- The added value that you will immediately bring to a company.
- A degree of knowledge of the industry you are choosing to work in.
- A level of intelligence, common sense, and the basic skills needed for the job.
- Analytical and problem solving skills.
- Personality traits that will enhance a team that you will be placed with.
- A good level of communication with colleagues and clients.
Questions to Ask the Interviewer
This is a chance to show your enthusiasm and at the same time to highlight the research you have done on the company. It is crucial to have several questions prepared in advance - these could include:
- What do you see as the key challenges facing the business at the moment?
- How has the business changed since you have been here?
- What plans does the company have for expansion?
- More generic questions could include:
- What sort of one-off projects might I be given?
- What interaction would I have with other departments within the company/with clients/with suppliers?
- What scope is there for taking on extra work or being involved in any other aspects of the company?
- Where are the opportunities to progress within the company?
- How much input will I be allowed with regards to enhancing company productivity?
- Is there any travel required in order to carry out the role?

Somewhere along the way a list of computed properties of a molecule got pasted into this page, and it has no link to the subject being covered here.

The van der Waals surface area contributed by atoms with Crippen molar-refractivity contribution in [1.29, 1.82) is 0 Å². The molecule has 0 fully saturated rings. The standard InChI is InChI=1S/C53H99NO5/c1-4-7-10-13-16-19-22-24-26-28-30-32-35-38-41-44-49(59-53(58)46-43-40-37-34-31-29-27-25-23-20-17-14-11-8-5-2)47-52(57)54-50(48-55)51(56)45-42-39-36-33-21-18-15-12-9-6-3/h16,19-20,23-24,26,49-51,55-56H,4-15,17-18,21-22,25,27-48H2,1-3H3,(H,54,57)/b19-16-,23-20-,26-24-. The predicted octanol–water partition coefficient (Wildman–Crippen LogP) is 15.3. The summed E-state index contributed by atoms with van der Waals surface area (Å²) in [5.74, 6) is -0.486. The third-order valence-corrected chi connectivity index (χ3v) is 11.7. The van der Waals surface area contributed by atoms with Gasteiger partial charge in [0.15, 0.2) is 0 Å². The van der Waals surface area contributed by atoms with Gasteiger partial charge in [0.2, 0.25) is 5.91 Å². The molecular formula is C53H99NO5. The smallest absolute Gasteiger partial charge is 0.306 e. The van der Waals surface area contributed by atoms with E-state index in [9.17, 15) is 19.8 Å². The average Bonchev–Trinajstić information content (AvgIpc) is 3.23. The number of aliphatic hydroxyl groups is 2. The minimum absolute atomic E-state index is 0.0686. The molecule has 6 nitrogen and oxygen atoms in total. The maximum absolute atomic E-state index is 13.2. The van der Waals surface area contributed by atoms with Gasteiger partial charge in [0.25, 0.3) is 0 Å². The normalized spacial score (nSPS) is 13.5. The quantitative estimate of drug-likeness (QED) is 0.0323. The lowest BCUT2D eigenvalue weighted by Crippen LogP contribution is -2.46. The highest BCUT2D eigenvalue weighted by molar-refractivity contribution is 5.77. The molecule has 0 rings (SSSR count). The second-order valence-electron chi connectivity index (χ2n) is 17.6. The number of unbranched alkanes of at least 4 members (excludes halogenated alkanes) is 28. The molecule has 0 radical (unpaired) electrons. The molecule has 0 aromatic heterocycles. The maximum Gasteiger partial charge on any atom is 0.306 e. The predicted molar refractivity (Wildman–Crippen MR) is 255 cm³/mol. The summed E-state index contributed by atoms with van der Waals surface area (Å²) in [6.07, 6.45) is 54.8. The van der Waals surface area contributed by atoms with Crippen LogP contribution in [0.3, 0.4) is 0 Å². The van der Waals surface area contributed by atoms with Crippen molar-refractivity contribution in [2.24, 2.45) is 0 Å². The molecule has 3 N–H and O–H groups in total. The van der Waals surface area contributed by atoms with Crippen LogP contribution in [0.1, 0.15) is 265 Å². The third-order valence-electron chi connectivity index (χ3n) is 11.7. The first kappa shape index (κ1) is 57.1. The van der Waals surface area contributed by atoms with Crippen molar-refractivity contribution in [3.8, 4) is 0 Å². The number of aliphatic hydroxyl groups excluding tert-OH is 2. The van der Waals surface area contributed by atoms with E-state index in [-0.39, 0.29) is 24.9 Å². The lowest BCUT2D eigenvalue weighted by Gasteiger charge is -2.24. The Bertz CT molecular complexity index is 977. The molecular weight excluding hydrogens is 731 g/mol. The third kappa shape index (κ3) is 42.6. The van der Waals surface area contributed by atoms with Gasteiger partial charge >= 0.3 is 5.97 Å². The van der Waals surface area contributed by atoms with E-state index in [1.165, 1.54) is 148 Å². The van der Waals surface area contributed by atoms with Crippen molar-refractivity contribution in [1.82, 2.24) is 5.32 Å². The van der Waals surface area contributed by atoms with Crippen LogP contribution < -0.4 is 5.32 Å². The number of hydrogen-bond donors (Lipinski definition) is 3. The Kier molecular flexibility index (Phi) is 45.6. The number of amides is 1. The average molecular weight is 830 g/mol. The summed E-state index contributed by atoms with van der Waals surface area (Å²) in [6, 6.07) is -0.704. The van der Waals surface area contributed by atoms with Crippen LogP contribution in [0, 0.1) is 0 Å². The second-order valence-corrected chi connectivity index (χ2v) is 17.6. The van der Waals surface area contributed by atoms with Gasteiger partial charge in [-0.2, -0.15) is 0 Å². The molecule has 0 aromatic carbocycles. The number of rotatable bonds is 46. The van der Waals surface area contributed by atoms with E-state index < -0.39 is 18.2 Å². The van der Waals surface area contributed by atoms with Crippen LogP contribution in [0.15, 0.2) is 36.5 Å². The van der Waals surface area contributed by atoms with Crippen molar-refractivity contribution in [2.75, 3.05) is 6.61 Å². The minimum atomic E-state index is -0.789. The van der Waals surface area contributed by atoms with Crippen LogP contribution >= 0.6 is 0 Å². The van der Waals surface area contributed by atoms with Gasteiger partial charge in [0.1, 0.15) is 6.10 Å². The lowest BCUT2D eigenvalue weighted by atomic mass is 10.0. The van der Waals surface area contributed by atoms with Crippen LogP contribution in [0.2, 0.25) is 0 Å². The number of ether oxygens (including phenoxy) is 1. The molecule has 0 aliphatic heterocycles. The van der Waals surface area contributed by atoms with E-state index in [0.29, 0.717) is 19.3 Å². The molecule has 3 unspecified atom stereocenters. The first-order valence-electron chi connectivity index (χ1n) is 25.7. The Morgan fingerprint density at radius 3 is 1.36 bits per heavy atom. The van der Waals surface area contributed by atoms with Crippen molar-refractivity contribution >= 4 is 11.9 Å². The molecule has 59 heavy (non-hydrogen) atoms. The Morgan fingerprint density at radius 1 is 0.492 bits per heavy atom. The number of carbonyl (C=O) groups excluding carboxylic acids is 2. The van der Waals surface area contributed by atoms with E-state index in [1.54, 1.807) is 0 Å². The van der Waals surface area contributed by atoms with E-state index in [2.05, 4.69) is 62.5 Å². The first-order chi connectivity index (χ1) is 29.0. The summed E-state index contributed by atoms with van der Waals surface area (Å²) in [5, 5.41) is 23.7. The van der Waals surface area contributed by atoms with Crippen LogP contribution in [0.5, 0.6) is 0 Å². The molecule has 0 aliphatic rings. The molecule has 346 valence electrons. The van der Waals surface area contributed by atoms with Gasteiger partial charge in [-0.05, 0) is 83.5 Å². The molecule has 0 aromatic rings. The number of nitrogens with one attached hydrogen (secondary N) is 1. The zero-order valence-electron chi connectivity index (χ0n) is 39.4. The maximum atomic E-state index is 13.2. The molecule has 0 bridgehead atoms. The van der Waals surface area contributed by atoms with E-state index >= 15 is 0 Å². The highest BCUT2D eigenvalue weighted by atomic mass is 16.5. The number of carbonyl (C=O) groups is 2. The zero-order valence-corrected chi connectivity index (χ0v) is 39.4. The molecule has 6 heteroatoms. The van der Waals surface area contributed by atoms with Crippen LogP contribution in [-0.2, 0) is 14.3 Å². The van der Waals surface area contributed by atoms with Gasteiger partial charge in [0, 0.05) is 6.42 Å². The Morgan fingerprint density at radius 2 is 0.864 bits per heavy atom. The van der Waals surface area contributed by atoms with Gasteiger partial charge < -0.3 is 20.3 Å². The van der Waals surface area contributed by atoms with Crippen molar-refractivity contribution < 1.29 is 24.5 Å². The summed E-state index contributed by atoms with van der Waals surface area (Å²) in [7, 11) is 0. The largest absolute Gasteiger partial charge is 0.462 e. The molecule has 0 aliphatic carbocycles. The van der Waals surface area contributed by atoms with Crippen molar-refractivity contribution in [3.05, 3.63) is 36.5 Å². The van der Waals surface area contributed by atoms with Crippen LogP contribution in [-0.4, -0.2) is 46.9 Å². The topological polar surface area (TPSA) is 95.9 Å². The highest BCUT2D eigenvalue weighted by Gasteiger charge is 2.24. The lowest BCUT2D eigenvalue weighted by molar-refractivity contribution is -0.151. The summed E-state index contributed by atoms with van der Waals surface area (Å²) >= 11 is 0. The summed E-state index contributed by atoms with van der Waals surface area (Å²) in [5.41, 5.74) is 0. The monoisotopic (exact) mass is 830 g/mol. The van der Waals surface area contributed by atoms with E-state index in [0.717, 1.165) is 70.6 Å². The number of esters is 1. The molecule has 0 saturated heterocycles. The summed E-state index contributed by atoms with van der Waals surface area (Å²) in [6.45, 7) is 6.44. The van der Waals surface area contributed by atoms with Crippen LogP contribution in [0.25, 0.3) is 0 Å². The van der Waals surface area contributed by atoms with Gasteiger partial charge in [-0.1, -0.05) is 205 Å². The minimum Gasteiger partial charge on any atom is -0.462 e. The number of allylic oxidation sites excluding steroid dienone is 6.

Do not at any point ask about salary or benefits, these are best left for your recruiter to negotiate on your behalf.
There may be an explanation during the interview of how the process will continue - if not then it is perfectly acceptable to ask. However, some employers will not want to commit themselves to timescales until they have had time to consider all the candidates.
After the Interview
When you get out of the interview, give your recruitment consultant at CMC Consulting a call and let him or her know how it went. Your consultant is employed by the company to liaise with you, and can handle any queries you may have. If there are any points of the interview that you don't feel went as well as they could have or if there are any examples you wish you had given, go through these with your recruitment consultant so that they can discuss these with the interviewer on your behalf.
If you receive an offer and the salary is a little below what you were looking for, think about what sort of compromise you would be happy with, there are other factors to consider such as pension schemes, bonuses, holidays, other benefits etc.